Central California:  Pinot, Pinnacles, and The Pacific
The Glistening White Salt Lake and Pinnacles National Monument, April 2008
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The road trip begins.

The hills along Central California's back roads are filled with wildflowers in April, and it's difficult to imagine that they'd be more beautiful than along Route 58, which connects the 5 and the 101.

And just what were we doing on such an isolated back road?

Going to the mysterious Carrizo Plain National Monument, that's where!

This white expanse you see is the mysterious soda lake, a glistening bed of white salt nestled between two ranges in Carrizo, created from prehistoric drainage when the San Andreas Fault cut off a stream.  It's a gorgeous meeting of land and sky, peaceful and desolate. 

Soda Lake reminded me of another salt lake, the otherworldly Lagunas de Salinas in the high Andes of Peru (below).

My cousin Simin exults in the expansive Lagunas de Salinas, Peru.

Continuing north on the 101, we stopped off at Mission San Miguel Arcángel.  The mission had been badly damaged by a 2003 earthquake, and a large multi-million dollar restoration effort was in process, a grass-roots fundraising effort done largely by bake sales and events.

Mission San Miguel Arcángel, just off the 101.  This was my third stop at the fantastic looking mission, one of 21 still in existence in California.

Visiting Soda Lake and Mission San Miguel Arcángel can really work up an appetite.  After checking into our hotel in windblown town of Soledad, nothing could feed our appetite better than mouth-watering Mexican food at La Fuente Restaurant.   Lisa and I enjoyed Pacifico beer in salt-rimmed glasses and burritos the size of Cadillacs as Emilio Zapata looked on in approval.

After ten hours of sleep - something we would do every single morning of the trip (I told you we were working hard), we drove  to nearby Pinnacles National Monument, where massive monoliths thrust out of the gently sloping hills of Central California, the remains of a prehistoric volcano and violent tectonic shifts and erosion.

We stopped off to talk to a ranger, saying that we hoped for a hike that took us to the pinnacles and wildflowers.  He recommended a large 4-hour loop that took us up to the High Peaks Trail, wrapping back around through the Old Pinnacles Trail, and finally back through a small cave at the Balconies Cave Trail.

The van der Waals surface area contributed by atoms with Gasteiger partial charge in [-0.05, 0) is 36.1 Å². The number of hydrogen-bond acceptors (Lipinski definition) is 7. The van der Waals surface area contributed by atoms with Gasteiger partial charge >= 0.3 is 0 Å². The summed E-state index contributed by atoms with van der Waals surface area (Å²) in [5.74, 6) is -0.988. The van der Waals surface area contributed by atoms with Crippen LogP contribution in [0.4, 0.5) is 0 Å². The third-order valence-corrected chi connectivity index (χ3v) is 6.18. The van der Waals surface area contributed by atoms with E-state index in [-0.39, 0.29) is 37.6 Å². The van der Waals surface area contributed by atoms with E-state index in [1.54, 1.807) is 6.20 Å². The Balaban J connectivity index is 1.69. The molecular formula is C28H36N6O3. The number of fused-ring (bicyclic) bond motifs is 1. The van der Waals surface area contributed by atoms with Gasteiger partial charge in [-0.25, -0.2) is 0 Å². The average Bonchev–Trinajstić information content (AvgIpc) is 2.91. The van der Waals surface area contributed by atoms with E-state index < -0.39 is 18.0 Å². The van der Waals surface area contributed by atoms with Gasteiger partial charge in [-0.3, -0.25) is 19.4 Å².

Volcanic spires.  Wildflowers.  Trees.  Sheer-walled canyons.  Caves.  And California condors.  Toting a camera, chicken sandwiches, and lots of water, we were ready for some fun.

Amongst the volcanic spires of Pinnacles National Monument, Lisa busts out her father's Appalachian walking stick.

The imposing sheer wall canyons of Pinnacles National Monument, created by a prehistoric volcano and massive tectonic shifts.

Some of the High Peaks Trail, hacked out of the rock.

More of the uniquely shaped spires and rock formations as we continue along the High Peaks Trail in Pinnacles National Monument.

We stopped near the top to eat chicken sandwiches while watching condors float past, sharing the view with some children and adults on a field trip  One of the kids was four, and made it all the way to the top of the pinnacles, albeit very slowly.  One of the rangers, enjoying a jelly sandwich at the top, joked, "You know what I like to do?  When I get to the top of a peak, I like to grab a stone from the very top and throw it down.  That way no one can ever climb as high as I did."

The odd spires heavily contrast with the gentle chaparral-covered hills typical of Central California.

Descending from the pinnacles along the High Peaks trail, the rocky formations give way to a more pastoral landscape.

One can easily see a lot of wildlife in Pinnacles, including deer...


...and the endangered California condor, in flight against the Central Californian mountains at Pinnacles National Monument.

Most of these condors, if not all of them, are tagged, as Pinnacles has been part of the California Condor Recovery Program since 2003. In partnership with the Ventana Wildlife Society, a central-California non-profit organization, PInnacles has released 19 juvenile condors into the wild. Each condor is monitored carefully after its release to increase its chances of survival. 

Go on to Page 2...follow the quacking goose...

Central California:  Pinot, Pinnacles, and The Pacific, April 2008
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